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h3. 256 Subpixels
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|!{width:400px}nside4096-256_map.png!|!{width:400px}nside4096-256_map_zoom.png!|
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|!{width:400px}nside4096-256_fracmap.png!|!{width:400px}nside4096-256_fracmap_zoom.png!|
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|!{width:400px}nside4096-256_finescale_hist_map.png!||
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h3. 64 Subpixels
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|!{width:400px}nside4096-64_map.png!|!{width:400px}nside4096-64_map_zoom.png!|
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|!{width:400px}nside4096-64_fracmap.png!|!{width:400px}nside4096-64_fracmap_zoom.png!|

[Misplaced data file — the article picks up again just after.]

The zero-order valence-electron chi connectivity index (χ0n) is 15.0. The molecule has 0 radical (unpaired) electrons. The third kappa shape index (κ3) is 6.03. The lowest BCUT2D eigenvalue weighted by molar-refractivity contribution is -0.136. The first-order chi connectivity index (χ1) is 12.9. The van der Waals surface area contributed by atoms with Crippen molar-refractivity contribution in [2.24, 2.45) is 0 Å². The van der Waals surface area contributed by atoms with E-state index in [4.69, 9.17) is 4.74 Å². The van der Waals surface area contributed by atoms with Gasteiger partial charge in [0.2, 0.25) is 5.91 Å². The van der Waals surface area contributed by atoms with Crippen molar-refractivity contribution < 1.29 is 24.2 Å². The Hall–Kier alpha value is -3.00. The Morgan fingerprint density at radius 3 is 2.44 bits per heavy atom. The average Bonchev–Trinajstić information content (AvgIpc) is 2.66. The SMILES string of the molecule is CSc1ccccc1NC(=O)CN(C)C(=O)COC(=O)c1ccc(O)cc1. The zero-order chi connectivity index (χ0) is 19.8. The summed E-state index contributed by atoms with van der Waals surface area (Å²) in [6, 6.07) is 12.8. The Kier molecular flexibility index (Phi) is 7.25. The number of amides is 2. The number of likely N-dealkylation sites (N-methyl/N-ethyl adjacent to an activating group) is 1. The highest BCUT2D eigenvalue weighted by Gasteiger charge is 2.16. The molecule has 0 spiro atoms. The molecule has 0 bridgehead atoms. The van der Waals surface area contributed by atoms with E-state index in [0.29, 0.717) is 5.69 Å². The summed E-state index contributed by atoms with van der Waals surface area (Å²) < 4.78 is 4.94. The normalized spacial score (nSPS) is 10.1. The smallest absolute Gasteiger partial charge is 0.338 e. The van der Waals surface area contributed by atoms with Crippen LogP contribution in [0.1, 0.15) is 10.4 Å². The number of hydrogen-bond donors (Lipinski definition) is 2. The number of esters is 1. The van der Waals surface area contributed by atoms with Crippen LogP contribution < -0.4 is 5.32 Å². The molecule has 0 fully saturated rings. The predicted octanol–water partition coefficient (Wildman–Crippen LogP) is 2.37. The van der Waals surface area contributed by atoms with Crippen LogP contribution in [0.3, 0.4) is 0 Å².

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|!{width:400px}nside4096-64_finescale_hist_map.png!|!{width:400px}nside4096-64_relative_hist_frac.png!|
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h3. 16 Subpixels
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|!{width:400px}nside4096-16_map.png!|!{width:400px}nside4096-16_map_zoom.png!|
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|!{width:400px}nside4096-16_fracmap.png!|!{width:400px}nside4096-16_fracmap_zoom.png!|
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|!{width:400px}nside4096-16_finescale_hist_map.png!|!{width:400px}nside4096-16_relative_hist_frac.png!|
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h3. 4 Subpixels
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|!{width:400px}nside4096-4_map.png!|!{width:400px}nside4096-4_map_zoom.png!|
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|!{width:400px}nside4096-4_fracmap.png!|!{width:400px}nside4096-4_fracmap_zoom.png!|
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|!{width:400px}nside4096-4_finescale_hist_map.png!|!{width:400px}nside4096-4_relative_hist_frac.png!|
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h3. 1 (sub)pixel